SWITZERLAND: The Swiss view of EU is being changed by new realities
Switzerland has long enjoyed the image of a beautiful, mountainous island of peace and stability in the midst of a world of conflicts. During the last century, the Swiss maintained neutrality while two world wars swirled about them. And, increasingly after the Second World War, the Swiss leveraged their neutrality to act as peacemaker around the globe.
However, Europe itself has changed dramatically since the guns fell silent in 1945, and Switzerland’s maverick neutrality has taken on more of an economic identity as country after country has joined the European Union, leaving Switzerland and its tiny brother Liechtenstein, two lonely standouts on the continent.
“Imagine,” says Ambassador Christian Blickenstorfer, “that the state of Colorado was independent from the rest of the United States. That, approximately, is the status of Switzerland today, surrounded as it is by the 25 members of the European Union.”
The ambassador believes that this reality will eventually translate into a change of mind among the Swiss, and a decision to enter the EU. For one, as a non-member, Switzerland often is put in a position to have to negotiate bilateral agreements with the members. As the EU evolves, this is an increasingly difficult, cumbersome and costly process.
The ambassador notes that the Swiss would have to give up at least some of their system of direct democracy and trade their beloved Swiss Francs for Euros. But the upside, in terms of ease of political and commercial relations, as well as Switzerland gaining a stronger voice in pan-European affairs, would make this well worthwhile, he believes.
Ambassador Blickenstorfer recently met with DiplomaticTraffic.com and discussed this and other issues. His comments follow.
On the identity Switzerland wants in the world today
We want to be seen as a small European country, but very engaged internationally. Neutrality, which is a fact, is nowadays used almost as a springboard for doing things that other countries can’t do. Originally neutrality was rather passive: not taking part in wars, mostly between our neighbors in the past. Now it is universally recognized that Switzerland is a neutral country, so why should we fight that label? We are not fighting it. We are neutral. We use [our neutrality] for our active contribution in areas of peace-promotion, peace-seeking and also all the humanitarian aspects that go with it.
From neutrality to peace-keeping
On a very modest scale in Europe, we also participate in peace-support nowadays, but that had to be decided in a referendum by the Swiss people in 2001 because that was a clear change in the perception of the Swiss people (not necessarily the government).
We are contributing to peace-keeping in the Balkans, Bosnia and Kosovo (about 250 troops). We have also extended our network. We have soldiers and policemen in Afghanistan (about 40 or 50), as part of the Partnership for Peace effort with NATO. The Swiss population is generally supportive, but we are monitoring it carefully. Swiss participation in Iraq would not have been possible. What we need for the engagement of our soldiers is either a UN or OSCE mandate.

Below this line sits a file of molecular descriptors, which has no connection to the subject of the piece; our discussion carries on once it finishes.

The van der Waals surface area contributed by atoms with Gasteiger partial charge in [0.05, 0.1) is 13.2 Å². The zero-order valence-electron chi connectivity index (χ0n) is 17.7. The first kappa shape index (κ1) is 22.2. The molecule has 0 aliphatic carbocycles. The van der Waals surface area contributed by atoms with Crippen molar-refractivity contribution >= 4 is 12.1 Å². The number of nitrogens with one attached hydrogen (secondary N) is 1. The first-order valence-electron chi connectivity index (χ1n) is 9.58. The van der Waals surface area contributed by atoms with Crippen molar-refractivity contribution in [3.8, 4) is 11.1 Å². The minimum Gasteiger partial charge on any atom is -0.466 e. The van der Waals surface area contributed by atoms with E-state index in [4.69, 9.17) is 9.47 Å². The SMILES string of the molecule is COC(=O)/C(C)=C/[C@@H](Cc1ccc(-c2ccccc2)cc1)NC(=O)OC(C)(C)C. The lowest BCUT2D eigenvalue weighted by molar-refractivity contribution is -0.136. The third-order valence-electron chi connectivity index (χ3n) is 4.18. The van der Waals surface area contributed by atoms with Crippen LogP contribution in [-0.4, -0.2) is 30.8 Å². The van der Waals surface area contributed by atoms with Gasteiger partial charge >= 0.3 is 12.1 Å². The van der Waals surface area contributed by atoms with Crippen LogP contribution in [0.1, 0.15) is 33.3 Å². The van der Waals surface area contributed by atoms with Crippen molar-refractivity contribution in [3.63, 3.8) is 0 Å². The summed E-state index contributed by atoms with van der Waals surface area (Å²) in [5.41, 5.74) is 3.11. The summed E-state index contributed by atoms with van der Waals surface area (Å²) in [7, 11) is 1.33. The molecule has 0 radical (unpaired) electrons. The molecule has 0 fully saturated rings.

The spur to more action
We had a negative vote on joining the United Nations in 1986, which is understandable, since at that time the UN did not work at all. It was during the Cold War so it was mostly blocked. The government didn’t like that defeat (2/3 to 1/3), and not a single canton in favor, and we needed a double majority in favor, both of the population and the cantons. So the government said ‘we have to do something’. Namibia was then the first time that Swiss soldiers, as unarmed blue berets, not armed blue helmets, participated in peace-keeping. This was relatively clever of the government because there was a strong anti-apartheid movement in Switzerland, which was against South Africa. So that operation was successful, not only from the Swiss perspective, but on the whole. People got used to it. It lasted one year, and people had neighbors who had participated, so the overall experience was good. That was the first step, which started in 1989. Unarmed Swiss troops were sent to Bosnia-Herzogovina in 1996, and then the referendum to arm Swiss peace-support troops passed in 2001.
On what might change the public on EU membership
I think experience will change it. Membership in the EEA (European Economic Area) was rejected in 1992 (when Norway, Liechtenstein and Iceland formed the agreement, after their people rejected EU membership). Our government then had to find ways to organize our relationship with the EU, which had to be by bilateral treaties. We have had a series of a dozen bilateral treaties in two rounds of negations, the first of four in the late 90s, and the second round two years ago. In the meantime we have, more or less, organized our everyday life, which of course makes it less urgent (the feeling of the population that something should be done about membership in the EU).